For supporters of the law, there seems to be something about homosexuality that sets it apart. A sense that it is not ‘normal.’ If we are part of a majority group, we tend to think others in minority groups are abnormal, not because they have done anything wrong, but because we have defined normal to be what we are and since they are not like us, then they are abnormal. Supporters of the law want a certain semblance of human homogeneity. But we cannot legislate into existence a world that does not exist: the truth of our human condition is that we are a diverse, multi-faceted species. The measure of our humanity lies, in part, in how we think of those different from us. We cannot – should not – have empathy only for people who are like us.
Some supporters of the law have asked – what is next, a marriage between a man and a dog?’ Or ‘have you seen animals being gay?’ (Actually, studies show that there is homosexual behavior in many species of animals.) But, quite simply, people are not dogs, and to accept the premise – that a homosexual is comparable to an animal – is inhumane. We cannot reduce the humanity of our fellow men and women because of how and who they love. Some animals eat their own kind, others desert their young. Shall we follow those examples, too?
Other supporters suggest that gay men sexually abuse little boys. But pedophilia and homosexuality are two very different things. There are men who abuse little girls, and women who abuse little boys, and we do not presume that they do it because they are heterosexuals. Child molestation is an ugly crime that is committed by both straight and gay adults (this is why it is a crime: children, by virtue of being non-adults, require protection and are unable to give sexual consent).
There has also been some nationalist posturing among supporters of the law. Homosexuality is ‘unafrican,’ they say, and we will not become like the west. The west is not exactly a homosexual haven; acts of discrimination against homosexuals are not uncommon in the US and Europe. But it is the idea of ‘unafricanness’ that is truly insidious. Sochukwuma was born of Igbo parents and had Igbo grandparents and Igbo great-grandparents. He was born a person who would romantically love other men. Many Nigerians know somebody like him. The boy who behaved like a girl. The girl who behaved like a boy. The effeminate man. The unusual woman. These were people we knew, people like us, born and raised on African soil. How then are they ‘unafrican?’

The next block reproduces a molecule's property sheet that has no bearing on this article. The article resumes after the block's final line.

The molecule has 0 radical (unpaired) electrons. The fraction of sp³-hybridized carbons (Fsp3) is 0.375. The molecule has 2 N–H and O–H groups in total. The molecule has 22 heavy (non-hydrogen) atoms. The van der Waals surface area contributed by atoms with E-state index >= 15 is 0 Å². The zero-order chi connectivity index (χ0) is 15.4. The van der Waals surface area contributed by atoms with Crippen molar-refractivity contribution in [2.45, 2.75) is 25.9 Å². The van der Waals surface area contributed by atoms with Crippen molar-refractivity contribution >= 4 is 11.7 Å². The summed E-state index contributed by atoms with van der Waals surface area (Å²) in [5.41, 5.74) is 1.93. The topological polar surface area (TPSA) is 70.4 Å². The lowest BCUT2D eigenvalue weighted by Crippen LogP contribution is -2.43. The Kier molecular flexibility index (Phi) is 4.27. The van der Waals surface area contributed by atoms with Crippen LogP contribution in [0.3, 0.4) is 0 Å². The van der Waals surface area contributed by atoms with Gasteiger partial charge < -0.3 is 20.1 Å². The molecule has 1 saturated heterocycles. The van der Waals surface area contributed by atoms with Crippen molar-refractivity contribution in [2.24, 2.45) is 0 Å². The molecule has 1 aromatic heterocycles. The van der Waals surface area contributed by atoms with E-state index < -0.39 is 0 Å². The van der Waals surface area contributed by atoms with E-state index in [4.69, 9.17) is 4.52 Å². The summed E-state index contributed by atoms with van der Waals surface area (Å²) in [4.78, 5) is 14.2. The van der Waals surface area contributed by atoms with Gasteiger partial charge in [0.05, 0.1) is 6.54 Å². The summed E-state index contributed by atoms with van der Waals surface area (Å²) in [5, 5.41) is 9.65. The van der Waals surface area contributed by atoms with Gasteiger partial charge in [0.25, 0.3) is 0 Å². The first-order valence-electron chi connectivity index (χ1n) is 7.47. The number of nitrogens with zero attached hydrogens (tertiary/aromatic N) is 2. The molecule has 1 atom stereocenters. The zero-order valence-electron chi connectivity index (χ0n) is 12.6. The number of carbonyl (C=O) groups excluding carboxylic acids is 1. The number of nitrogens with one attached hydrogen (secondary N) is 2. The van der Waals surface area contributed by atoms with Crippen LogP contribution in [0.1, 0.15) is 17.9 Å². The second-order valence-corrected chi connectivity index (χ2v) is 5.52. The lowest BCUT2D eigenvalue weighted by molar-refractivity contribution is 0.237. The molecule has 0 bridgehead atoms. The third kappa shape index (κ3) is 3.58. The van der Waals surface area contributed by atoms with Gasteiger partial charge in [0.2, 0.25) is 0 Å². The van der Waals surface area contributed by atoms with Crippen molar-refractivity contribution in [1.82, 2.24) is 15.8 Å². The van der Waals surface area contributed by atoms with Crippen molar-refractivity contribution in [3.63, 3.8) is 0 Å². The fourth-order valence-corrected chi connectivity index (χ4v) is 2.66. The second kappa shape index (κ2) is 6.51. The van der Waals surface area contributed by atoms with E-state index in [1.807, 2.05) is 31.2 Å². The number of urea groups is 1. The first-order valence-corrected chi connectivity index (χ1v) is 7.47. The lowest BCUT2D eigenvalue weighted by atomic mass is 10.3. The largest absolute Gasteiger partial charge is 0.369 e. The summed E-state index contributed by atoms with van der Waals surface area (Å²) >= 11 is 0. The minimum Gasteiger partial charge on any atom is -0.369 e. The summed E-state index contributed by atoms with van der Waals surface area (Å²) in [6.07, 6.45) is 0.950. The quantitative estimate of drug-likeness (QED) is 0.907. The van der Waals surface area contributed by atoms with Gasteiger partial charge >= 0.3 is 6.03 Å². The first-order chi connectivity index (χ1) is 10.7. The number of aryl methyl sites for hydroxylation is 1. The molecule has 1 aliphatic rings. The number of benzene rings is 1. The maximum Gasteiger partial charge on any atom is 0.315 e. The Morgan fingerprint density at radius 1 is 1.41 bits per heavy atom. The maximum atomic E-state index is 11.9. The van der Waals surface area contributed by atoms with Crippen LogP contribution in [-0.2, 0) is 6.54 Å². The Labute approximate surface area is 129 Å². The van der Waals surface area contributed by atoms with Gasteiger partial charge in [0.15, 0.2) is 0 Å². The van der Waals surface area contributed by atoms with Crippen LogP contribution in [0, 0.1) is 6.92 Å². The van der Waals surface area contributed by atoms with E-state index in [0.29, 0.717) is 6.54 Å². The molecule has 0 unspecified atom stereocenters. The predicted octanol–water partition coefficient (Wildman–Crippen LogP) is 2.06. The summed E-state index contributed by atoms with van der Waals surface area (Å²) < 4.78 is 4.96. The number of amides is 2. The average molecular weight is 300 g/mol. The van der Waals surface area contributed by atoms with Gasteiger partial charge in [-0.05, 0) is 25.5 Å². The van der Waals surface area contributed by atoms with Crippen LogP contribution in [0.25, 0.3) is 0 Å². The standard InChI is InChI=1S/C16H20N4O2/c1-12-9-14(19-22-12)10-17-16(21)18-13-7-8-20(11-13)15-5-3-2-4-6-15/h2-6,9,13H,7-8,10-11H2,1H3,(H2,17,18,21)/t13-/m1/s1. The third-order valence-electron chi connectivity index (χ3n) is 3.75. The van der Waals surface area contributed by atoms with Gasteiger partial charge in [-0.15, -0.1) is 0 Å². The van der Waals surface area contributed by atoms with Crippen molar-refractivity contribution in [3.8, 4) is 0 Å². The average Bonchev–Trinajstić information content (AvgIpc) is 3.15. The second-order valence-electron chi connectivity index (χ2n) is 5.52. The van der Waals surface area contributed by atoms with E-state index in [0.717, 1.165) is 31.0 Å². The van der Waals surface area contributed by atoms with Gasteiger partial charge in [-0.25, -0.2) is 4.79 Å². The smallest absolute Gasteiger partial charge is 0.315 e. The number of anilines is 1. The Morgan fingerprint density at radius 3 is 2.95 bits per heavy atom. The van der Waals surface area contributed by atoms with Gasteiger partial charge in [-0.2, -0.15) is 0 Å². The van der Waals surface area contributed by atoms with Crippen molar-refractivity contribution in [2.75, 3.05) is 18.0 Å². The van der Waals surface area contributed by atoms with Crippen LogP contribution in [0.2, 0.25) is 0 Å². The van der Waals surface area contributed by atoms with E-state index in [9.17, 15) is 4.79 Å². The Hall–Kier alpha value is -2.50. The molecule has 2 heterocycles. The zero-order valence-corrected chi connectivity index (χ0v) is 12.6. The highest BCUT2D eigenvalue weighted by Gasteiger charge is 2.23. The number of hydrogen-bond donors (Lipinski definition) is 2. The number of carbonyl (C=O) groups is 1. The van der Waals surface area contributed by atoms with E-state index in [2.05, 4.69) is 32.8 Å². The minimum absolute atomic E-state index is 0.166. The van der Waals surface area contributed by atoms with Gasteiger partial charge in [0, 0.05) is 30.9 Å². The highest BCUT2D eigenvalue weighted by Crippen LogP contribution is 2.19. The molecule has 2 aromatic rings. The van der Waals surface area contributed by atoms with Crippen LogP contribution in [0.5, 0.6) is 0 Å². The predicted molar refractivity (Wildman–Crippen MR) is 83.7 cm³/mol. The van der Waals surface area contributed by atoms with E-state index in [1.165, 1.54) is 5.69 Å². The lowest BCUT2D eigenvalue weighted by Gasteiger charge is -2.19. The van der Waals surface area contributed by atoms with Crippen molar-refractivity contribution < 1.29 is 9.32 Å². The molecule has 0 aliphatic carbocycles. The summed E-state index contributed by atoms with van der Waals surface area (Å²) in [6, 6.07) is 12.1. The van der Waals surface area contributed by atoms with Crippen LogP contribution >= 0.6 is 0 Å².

If anything, it is the passage of the law itself that is ‘unafrican.’ It goes against the values of tolerance and ‘live and let live’ that are part of many African cultures. (In 1970s Igboland, Area Scatter was a popular musician, a man who dressed like a woman, wore makeup, plaited his hair. We don’t know if he was gay – I think he was – but if he performed today, he could conceivably be sentenced to fourteen years in prison. For being who he is.)
And it is informed not by a home-grown debate but by a cynically borrowed one: we turned on CNN and heard western countries debating ‘same sex marriage’ and we decided that we, too, would pass a law banning same sex marriage. Where, in Nigeria, whose constitution defines marriage as being between a man and a woman, has any homosexual asked for same-sex marriage?
What these critical interventions by Adichie and Kuti in the wake of Wainaina’s courageous stand suggest is that a certain obduracy is setting in against the nonsensical homophobic demand for the expulsion of LGBT people and those who refuse to persecute them. As Binyavanga Wainaina told the Guardian last week:
It’s like my father said, ‘When trouble comes you don’t put your worldly goods on a bicycle.’ This is my place. I am 43, I have bad knees, you know, diabetes. I could easily take another teaching gig in New York, hang out in Brooklyn, have some nice sex, write a funky book. But you know, that’s gone. I want to put a stake in the ground. My mum and dad are not here. It’s kind of my turn.